Six studies were reviewed to evaluate education on foodborne illness in people with HIV/AIDS: one before-and-after study, three cross-sectional studies and two narrative reviews.
People with HIV Infection are More Susceptible to Foodborne Illness
In a neutral-quality narrative review, Hayes et al (2003) reported that a compromised immune system causes people with HIV or AIDS to be more susceptible to foodborne illness from eating foods that are unsafely handled and poorly prepared and from using water from unsafe sources. Salmonellosis is estimated to be nearly 20 times more common and five times more often bacteremic in people with AIDS; the average incidence of salmonellosis in men 15 years to 60 years old with AIDS was 384 per 100,000, whereas the average annual incidence for men the same age was only 20 per 100,000.
Lack of Food Safety Awareness and Knowledge Among People with HIV Infection
In a neutral-quality cross-sectional study by Heathcock et al (1998), awareness of basic food hygiene and food safety was assessed in 77 HIV-positive individuals. There was some confusion and lack of knowledge about aspects of food storage. Despite the fact that 74% of subjects had modified their diet since learning their HIV status, only 25% reported receiving information about food safety.
In a neutral-quality, cross-sectional descriptive study by Hoffman et al (2005), a five-step model was implemented to assess the needs of people with HIV infection, develop educational materials targeted to their needs and evaluate acceptance of the materials. Sixty-five needs assessment focus group participants expressed resistance to and confusion about many recommendations. The preliminary survey showed that participants generally thought they were at higher risk than others for getting sick from unsafe food, recognized that foodborne illness could be a serious threat to their health and understood that handling or cooking food safely was important to staying healthy. The strongest motivators were a desire to know why certain foods should be avoided and prevention of foodborne illness.
Adherence of Home-Delivered Meals Programs to Food Safety Guidelines
In a neutral-quality, cross-sectional descriptive study by Balsam et al (1996), 15 of the 17 known home-delivered meals programs for individuals with HIV/AIDS in the United States were surveyed. Food safety and quality control were issues of great concern and addressed by all respondents; all programs committed to providing some orientation for their volunteers and employees to ensure appropriate concern for the person with HIV/AIDS and his/her family, food quality control and safe delivery of the meals.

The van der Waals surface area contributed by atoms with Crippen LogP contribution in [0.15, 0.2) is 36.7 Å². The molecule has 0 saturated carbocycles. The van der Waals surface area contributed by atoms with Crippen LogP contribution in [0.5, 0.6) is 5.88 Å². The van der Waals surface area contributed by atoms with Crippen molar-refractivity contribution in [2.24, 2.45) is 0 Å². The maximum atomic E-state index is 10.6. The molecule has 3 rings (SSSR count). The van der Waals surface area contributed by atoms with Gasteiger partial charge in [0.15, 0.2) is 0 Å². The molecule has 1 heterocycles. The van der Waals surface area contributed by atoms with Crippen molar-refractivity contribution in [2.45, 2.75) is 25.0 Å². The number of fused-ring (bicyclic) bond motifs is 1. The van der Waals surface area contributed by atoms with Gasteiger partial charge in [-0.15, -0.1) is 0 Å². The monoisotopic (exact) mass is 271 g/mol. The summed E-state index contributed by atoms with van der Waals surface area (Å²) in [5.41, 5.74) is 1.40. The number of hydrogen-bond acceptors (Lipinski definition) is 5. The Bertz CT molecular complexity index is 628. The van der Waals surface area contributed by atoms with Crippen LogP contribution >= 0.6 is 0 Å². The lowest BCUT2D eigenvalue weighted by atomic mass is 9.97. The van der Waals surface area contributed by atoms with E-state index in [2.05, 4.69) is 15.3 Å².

In a neutral-quality narrative review [by Kraak (1995)] of 17 home-delivered meals programs for homebound people with HIV/AIDS, the adherence to food safety guidelines in the preparation and delivery of meals is of utmost importance. Meal programs need strict food-handling procedures, particularly when training volunteers to assist with meal preparation, and temperature studies are needed to ensure that the meals received are within acceptable ranges.
Effectiveness of Foodborne Illness Education for People with HIV Infection
In a negative-quality before-and-after study by Topping et al (1995), nutrition assessments and food safety education, as well as hot meals, snack packs and medical nutritional supplement sampler packs, were provided by dietitians to 47 people with HIV infection. Thirty-five participants received follow-up visits four weeks to eight weeks later. Dietitians reported that 13 of 35 participants gained weight (mean gain of 6 pounds), 11 participants maintained their weight and 11 participants lost weight (mean loss of 5 pounds). There was a decrease in the number of participants who reported symptoms and eating difficulties at the second visit (63%) compared with the first visit (77%).